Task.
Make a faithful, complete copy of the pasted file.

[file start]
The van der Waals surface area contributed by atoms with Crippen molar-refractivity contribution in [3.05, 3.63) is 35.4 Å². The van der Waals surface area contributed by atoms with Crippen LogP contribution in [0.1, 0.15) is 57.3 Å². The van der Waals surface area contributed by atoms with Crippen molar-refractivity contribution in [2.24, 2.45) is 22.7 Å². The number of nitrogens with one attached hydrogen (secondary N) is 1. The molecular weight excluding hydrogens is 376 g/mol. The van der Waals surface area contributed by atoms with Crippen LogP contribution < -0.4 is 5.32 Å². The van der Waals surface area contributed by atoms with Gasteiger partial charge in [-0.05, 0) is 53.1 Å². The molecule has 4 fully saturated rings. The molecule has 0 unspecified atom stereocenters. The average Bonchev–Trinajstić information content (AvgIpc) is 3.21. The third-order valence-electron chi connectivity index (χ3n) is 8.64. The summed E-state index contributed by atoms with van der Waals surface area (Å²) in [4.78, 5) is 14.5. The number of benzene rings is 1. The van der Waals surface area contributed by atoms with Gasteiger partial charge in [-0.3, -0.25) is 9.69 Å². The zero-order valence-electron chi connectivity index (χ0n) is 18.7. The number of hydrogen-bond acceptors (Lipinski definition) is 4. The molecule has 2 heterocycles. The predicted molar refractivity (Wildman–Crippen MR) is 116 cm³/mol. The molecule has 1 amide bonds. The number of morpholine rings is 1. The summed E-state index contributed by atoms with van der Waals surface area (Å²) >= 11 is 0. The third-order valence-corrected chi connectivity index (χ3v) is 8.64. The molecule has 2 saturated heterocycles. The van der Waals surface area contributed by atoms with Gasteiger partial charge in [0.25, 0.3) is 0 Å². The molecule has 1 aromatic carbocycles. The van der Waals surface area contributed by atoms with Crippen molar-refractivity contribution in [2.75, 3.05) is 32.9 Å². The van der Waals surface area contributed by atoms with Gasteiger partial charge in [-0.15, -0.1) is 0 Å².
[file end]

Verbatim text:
The van der Waals surface area contributed by atoms with Crippen molar-refractivity contribution in [3.05, 3.63) is 35.4 Å². The van der Waals surface area contributed by atoms with Crippen LogP contribution in [0.1, 0.15) is 57.3 Å². The van der Waals surface area contributed by atoms with Crippen molar-refractivity contribution in [2.24, 2.45) is 22.7 Å². The number of nitrogens with one attached hydrogen (secondary N) is 1. The molecular weight excluding hydrogens is 376 g/mol. The van der Waals surface area contributed by atoms with Crippen LogP contribution < -0.4 is 5.32 Å². The van der Waals surface area contributed by atoms with Gasteiger partial charge in [-0.05, 0) is 53.1 Å². The molecule has 4 fully saturated rings. The molecule has 0 unspecified atom stereocenters. The average Bonchev–Trinajstić information content (AvgIpc) is 3.21. The third-order valence-electron chi connectivity index (χ3n) is 8.64. The summed E-state index contributed by atoms with van der Waals surface area (Å²) in [4.78, 5) is 14.5. The number of benzene rings is 1. The van der Waals surface area contributed by atoms with Gasteiger partial charge in [-0.3, -0.25) is 9.69 Å². The zero-order valence-electron chi connectivity index (χ0n) is 18.7. The number of hydrogen-bond acceptors (Lipinski definition) is 4. The molecule has 2 heterocycles. The predicted molar refractivity (Wildman–Crippen MR) is 116 cm³/mol. The molecule has 1 amide bonds. The number of morpholine rings is 1. The summed E-state index contributed by atoms with van der Waals surface area (Å²) >= 11 is 0. The third-order valence-corrected chi connectivity index (χ3v) is 8.64. The molecule has 2 saturated heterocycles. The van der Waals surface area contributed by atoms with Gasteiger partial charge in [0.25, 0.3) is 0 Å². The molecule has 1 aromatic carbocycles. The van der Waals surface area contributed by atoms with Crippen molar-refractivity contribution in [2.75, 3.05) is 32.9 Å². The van der Waals surface area contributed by atoms with Gasteiger partial charge in [-0.15, -0.1) is 0 Å².